Facebook is being forced to allow users to see when their profile is being used to promote ads for 3rd parties. Up until now, many users, if not most, had little idea of the implications of their “liking” something on a website.
When you “like” a website, web product, or anything online really, Facebook enacts on an implied agreement between you and Facebook to use you in marketing campaigns for that product. Not your likeness, not your demographic data, but actually you – your face, your Facebook profile, and everything on it. And who gets paid? Not you, but Facebook. Facebook essentially makes money by using you in a commercial to promote the thing you “liked”, whether you know it or not.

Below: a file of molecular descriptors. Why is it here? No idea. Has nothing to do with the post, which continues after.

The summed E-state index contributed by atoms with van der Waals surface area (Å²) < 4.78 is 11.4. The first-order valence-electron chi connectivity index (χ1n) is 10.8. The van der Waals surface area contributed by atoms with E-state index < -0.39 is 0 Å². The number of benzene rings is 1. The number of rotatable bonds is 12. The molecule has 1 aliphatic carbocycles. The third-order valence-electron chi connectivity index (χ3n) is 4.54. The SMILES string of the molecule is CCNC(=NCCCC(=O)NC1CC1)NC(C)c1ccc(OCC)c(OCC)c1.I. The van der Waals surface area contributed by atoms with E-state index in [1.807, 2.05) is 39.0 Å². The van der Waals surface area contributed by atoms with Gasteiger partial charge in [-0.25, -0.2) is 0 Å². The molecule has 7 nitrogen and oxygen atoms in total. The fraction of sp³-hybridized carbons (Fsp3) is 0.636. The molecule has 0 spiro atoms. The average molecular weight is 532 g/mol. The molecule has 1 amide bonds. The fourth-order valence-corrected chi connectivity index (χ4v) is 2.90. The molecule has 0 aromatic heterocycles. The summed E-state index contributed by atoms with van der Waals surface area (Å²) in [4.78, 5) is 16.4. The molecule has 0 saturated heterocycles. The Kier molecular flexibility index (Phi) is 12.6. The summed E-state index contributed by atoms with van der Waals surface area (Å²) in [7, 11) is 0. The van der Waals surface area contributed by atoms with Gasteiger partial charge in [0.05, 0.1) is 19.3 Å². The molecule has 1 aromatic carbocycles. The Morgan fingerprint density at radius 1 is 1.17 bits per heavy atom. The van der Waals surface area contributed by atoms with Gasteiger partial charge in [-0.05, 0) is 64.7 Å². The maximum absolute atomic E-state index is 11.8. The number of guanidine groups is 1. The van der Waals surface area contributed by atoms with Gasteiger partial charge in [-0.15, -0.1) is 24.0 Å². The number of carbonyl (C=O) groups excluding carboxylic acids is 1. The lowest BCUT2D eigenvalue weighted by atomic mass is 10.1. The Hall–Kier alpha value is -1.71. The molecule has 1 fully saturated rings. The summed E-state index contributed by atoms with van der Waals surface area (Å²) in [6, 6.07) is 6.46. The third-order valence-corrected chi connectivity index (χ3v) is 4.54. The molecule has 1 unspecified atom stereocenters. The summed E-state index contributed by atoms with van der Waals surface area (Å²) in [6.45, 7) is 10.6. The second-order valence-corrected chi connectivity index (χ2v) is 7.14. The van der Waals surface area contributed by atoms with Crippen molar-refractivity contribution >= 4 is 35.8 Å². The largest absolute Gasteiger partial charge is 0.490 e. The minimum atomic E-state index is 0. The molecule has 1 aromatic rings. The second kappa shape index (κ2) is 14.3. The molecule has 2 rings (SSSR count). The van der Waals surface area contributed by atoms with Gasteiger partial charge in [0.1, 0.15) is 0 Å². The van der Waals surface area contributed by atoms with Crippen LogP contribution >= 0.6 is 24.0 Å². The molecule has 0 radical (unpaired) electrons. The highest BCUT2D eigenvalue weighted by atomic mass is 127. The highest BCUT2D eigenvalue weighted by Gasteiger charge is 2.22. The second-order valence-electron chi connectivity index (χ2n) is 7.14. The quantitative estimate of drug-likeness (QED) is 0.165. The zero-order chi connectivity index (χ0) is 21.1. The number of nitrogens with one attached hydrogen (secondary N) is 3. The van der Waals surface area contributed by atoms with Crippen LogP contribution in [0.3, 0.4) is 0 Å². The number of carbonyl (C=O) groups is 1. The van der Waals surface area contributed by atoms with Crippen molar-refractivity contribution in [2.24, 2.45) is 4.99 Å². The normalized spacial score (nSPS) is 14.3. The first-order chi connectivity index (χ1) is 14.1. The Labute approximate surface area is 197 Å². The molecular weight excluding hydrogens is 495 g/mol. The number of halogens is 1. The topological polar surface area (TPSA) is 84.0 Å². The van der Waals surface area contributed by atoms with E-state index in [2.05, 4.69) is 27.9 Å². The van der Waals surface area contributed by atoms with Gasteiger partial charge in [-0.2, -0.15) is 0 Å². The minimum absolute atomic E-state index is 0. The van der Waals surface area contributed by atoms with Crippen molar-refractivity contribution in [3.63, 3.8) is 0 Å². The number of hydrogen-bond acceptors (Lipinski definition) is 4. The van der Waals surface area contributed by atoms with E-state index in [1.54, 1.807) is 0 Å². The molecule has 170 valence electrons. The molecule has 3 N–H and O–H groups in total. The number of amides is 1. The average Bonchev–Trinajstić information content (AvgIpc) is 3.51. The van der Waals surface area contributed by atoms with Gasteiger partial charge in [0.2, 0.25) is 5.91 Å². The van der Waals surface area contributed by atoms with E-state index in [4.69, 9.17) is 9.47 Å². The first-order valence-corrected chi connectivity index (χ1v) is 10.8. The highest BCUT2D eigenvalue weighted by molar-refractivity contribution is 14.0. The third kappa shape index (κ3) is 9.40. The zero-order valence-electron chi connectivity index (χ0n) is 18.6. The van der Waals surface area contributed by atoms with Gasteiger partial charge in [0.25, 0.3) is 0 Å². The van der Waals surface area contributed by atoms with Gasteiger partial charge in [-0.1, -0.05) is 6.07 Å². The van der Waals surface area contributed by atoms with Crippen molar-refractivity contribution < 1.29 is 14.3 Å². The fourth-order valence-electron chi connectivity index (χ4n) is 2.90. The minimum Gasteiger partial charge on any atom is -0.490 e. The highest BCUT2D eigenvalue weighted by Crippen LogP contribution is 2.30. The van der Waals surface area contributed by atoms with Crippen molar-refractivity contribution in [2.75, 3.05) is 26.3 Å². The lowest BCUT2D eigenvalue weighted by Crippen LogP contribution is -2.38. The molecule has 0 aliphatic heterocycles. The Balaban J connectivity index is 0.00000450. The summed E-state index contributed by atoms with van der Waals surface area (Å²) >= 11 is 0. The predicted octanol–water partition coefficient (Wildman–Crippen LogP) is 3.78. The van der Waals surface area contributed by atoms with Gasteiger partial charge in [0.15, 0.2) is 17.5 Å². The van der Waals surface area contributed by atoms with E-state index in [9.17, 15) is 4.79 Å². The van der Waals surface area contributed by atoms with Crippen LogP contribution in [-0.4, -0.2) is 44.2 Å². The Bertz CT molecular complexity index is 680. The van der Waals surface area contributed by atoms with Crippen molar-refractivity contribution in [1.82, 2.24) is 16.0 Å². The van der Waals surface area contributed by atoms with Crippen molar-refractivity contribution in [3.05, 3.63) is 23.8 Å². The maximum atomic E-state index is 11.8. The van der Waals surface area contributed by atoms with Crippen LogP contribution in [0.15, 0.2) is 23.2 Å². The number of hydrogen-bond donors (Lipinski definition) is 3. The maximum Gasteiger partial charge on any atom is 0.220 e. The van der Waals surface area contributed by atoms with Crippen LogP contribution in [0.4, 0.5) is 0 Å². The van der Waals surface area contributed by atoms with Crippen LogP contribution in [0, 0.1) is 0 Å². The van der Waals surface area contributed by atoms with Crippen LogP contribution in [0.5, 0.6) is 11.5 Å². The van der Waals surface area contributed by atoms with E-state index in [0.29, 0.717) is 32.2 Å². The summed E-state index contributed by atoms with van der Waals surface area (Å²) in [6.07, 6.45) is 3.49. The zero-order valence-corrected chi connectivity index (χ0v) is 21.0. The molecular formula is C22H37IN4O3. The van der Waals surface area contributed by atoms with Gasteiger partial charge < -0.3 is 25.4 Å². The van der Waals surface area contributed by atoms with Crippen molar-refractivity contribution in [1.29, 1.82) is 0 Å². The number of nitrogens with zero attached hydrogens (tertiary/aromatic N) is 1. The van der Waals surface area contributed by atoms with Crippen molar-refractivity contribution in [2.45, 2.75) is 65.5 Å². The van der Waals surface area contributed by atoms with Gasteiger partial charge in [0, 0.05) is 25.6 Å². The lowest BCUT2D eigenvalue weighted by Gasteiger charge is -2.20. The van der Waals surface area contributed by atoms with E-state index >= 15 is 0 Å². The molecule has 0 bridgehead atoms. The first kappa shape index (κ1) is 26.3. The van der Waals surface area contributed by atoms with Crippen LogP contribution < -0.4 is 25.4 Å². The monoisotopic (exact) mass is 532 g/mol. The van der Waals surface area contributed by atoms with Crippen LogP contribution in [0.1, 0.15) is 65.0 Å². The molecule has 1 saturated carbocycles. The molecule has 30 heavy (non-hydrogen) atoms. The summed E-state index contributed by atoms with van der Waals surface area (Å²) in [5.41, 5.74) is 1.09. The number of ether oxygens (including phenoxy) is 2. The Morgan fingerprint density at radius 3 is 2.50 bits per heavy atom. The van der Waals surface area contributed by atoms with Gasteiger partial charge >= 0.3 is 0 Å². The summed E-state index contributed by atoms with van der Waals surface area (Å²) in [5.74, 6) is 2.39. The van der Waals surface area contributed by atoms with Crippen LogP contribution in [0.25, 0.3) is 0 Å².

As ordinary user, we were not allowed to do much about this, except perhaps “unlike” the product. The agreement in this recent class-action settlement will now allow users to decline involvement in advertising for products that they “liked”, but still like them.
It may not seem like such a big deal, but users should have a right to at least know how their digital personas are being used, and any actual control over that is icing on the cake. This settlement will provide both, to some degree.